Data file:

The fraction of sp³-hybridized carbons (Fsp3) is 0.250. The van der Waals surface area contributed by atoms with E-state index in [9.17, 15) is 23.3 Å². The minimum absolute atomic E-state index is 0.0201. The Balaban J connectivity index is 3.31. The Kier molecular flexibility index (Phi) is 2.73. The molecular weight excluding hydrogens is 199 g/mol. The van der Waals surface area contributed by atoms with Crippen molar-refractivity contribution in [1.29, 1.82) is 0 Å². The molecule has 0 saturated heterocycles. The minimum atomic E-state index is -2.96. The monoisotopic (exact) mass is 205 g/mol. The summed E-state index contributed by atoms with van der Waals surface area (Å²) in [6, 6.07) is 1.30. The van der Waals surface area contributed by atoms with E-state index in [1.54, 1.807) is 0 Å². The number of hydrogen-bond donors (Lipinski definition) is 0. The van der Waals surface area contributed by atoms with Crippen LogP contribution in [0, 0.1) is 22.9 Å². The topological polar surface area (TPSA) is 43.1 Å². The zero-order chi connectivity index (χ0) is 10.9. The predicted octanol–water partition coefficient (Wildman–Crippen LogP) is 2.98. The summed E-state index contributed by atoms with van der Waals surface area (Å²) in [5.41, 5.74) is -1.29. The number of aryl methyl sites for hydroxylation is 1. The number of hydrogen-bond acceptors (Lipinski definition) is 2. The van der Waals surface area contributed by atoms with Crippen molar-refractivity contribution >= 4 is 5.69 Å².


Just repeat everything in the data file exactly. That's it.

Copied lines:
The fraction of sp³-hybridized carbons (Fsp3) is 0.250. The van der Waals surface area contributed by atoms with E-state index in [9.17, 15) is 23.3 Å². The minimum absolute atomic E-state index is 0.0201. The Balaban J connectivity index is 3.31. The Kier molecular flexibility index (Phi) is 2.73. The molecular weight excluding hydrogens is 199 g/mol. The van der Waals surface area contributed by atoms with Crippen molar-refractivity contribution in [1.29, 1.82) is 0 Å². The molecule has 0 saturated heterocycles. The minimum atomic E-state index is -2.96. The monoisotopic (exact) mass is 205 g/mol. The summed E-state index contributed by atoms with van der Waals surface area (Å²) in [6, 6.07) is 1.30. The van der Waals surface area contributed by atoms with E-state index in [1.54, 1.807) is 0 Å². The number of hydrogen-bond donors (Lipinski definition) is 0. The van der Waals surface area contributed by atoms with Crippen LogP contribution in [0, 0.1) is 22.9 Å². The topological polar surface area (TPSA) is 43.1 Å². The zero-order chi connectivity index (χ0) is 10.9. The predicted octanol–water partition coefficient (Wildman–Crippen LogP) is 2.98. The summed E-state index contributed by atoms with van der Waals surface area (Å²) in [5.41, 5.74) is -1.29. The number of aryl methyl sites for hydroxylation is 1. The number of hydrogen-bond acceptors (Lipinski definition) is 2. The van der Waals surface area contributed by atoms with Crippen molar-refractivity contribution >= 4 is 5.69 Å².